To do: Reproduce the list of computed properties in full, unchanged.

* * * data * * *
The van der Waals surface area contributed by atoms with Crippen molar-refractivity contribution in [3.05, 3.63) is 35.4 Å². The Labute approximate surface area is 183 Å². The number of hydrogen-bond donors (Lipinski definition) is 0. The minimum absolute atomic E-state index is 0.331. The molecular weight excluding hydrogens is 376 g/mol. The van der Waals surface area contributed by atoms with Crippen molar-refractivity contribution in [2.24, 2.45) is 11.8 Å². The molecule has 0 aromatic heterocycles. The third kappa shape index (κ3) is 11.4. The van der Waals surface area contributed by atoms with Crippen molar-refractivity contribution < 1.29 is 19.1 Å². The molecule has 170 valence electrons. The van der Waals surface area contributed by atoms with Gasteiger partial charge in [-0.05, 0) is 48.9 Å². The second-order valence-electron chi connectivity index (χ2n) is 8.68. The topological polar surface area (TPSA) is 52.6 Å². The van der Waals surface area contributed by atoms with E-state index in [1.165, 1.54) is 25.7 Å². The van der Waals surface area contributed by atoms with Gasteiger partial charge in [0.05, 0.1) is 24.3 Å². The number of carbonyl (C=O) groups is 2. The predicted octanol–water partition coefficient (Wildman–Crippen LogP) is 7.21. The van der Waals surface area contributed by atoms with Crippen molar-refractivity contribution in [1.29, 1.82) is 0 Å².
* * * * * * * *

The van der Waals surface area contributed by atoms with Crippen molar-refractivity contribution in [3.05, 3.63) is 35.4 Å². The Labute approximate surface area is 183 Å². The number of hydrogen-bond donors (Lipinski definition) is 0. The minimum absolute atomic E-state index is 0.331. The molecular weight excluding hydrogens is 376 g/mol. The van der Waals surface area contributed by atoms with Crippen molar-refractivity contribution in [2.24, 2.45) is 11.8 Å². The molecule has 0 aromatic heterocycles. The third kappa shape index (κ3) is 11.4. The van der Waals surface area contributed by atoms with Crippen molar-refractivity contribution < 1.29 is 19.1 Å². The molecule has 170 valence electrons. The van der Waals surface area contributed by atoms with Gasteiger partial charge in [-0.05, 0) is 48.9 Å². The second-order valence-electron chi connectivity index (χ2n) is 8.68. The topological polar surface area (TPSA) is 52.6 Å². The van der Waals surface area contributed by atoms with E-state index in [1.165, 1.54) is 25.7 Å². The van der Waals surface area contributed by atoms with Gasteiger partial charge in [0.05, 0.1) is 24.3 Å². The number of carbonyl (C=O) groups is 2. The predicted octanol–water partition coefficient (Wildman–Crippen LogP) is 7.21. The van der Waals surface area contributed by atoms with Crippen molar-refractivity contribution in [1.29, 1.82) is 0 Å².